Anterior choroidal artery

The anterior choroidal artery originates from the internal carotid artery. However, it may (rarely) arise from the middle cerebral artery.[1]

Anterior choroidal artery
Sourceinternal carotid artery
LatinArteria chorioidea anterior
Anatomical terminology


The anterior choroidal artery serves structures in the prosencephalon, diencephalon, and mesencephalon:[2]

Clinical significance

The full extent of the damage caused by occlusion of the anterior choroidal artery is not known. However, studies show that the interruption of blood flow from this vessel can result in hemiplegia on the contralateral (opposite) side of the body, contralateral hemi-hypoesthesia, and homonymous hemianopsia.[3] These symptoms are thought to arise from ischemic damage to the posterior limb of the internal capsule, thalamus, and optic chiasm/optic tract. However, the posterior limb of the internal capsule also receives lenticulostriate arteries from the middle cerebral artery, thus creating partially redundant supply.[4]

See also


  1. Werner], [senior managing editor Maureen Barlow Pugh ; managing editor Barbara (2000). "Artery, anterior choroidal". Stedman's medical dictionary (27. ed.). Philadelphia, Pa. [u.a.]: Lippincott Williams & Williams. ISBN 0-683-40007-X.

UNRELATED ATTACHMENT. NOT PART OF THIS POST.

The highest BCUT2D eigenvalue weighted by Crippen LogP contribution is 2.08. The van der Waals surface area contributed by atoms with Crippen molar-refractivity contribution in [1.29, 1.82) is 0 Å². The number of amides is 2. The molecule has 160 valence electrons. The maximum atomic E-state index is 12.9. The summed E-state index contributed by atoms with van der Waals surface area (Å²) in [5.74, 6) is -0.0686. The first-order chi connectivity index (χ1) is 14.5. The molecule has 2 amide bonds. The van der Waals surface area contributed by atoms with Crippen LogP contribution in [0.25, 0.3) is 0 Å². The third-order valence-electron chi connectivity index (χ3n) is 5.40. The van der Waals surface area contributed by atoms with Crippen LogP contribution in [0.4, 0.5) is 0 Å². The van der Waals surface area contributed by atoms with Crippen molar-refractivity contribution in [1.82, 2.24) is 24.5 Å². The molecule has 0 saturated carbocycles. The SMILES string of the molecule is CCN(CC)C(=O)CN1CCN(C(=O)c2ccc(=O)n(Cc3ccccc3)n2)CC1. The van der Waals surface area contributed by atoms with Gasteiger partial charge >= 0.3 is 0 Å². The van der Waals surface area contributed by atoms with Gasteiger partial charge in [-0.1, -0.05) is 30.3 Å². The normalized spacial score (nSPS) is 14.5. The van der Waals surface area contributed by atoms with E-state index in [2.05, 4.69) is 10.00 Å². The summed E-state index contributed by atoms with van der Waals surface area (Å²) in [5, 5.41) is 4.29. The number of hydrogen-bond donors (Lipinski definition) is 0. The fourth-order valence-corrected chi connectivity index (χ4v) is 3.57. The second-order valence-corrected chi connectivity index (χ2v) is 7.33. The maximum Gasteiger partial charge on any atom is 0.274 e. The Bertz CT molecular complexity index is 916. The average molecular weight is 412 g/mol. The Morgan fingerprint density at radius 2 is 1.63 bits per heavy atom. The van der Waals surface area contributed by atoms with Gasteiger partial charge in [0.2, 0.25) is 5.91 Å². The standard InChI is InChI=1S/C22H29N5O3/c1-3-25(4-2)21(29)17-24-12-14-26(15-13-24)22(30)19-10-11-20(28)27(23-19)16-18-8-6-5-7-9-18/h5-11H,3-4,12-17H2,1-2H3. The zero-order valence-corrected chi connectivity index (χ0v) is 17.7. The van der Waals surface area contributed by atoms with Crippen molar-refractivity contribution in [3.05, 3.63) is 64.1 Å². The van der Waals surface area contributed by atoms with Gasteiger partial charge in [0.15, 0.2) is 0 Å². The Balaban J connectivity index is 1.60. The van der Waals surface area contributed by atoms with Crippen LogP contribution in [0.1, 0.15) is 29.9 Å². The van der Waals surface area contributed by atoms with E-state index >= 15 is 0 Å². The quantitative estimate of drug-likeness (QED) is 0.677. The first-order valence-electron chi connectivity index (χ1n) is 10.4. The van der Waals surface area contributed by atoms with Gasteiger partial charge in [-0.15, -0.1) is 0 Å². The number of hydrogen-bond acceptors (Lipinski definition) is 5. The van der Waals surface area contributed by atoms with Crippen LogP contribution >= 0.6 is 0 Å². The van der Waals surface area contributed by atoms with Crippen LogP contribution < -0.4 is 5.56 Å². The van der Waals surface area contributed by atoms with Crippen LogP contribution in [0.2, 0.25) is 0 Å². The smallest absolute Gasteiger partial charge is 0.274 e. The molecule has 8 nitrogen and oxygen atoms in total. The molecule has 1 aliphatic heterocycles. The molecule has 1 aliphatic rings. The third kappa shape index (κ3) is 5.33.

2. Ropper, Maurice Victor, Allan H. (2001). Adams and Victor's principles of neurology (7th ed.). New York: Medical Pub. Division, McGraw-Hill. ISBN 0-07-067497-3.
  3. "Stroke chances". Retrieved June 2, 2018.
  4. Helgason, C; Caplan, LR (1986). "Anterior choroidal artery-territory infarction: Report of cases and review". Arch. Neurol. 43: 681–686. doi:10.1001/archneur.1986.00520070039015. PMID 3729746.
This article is issued from Wikipedia. The text is licensed under Creative Commons - Attribution - Sharealike. Additional terms may apply for the media files.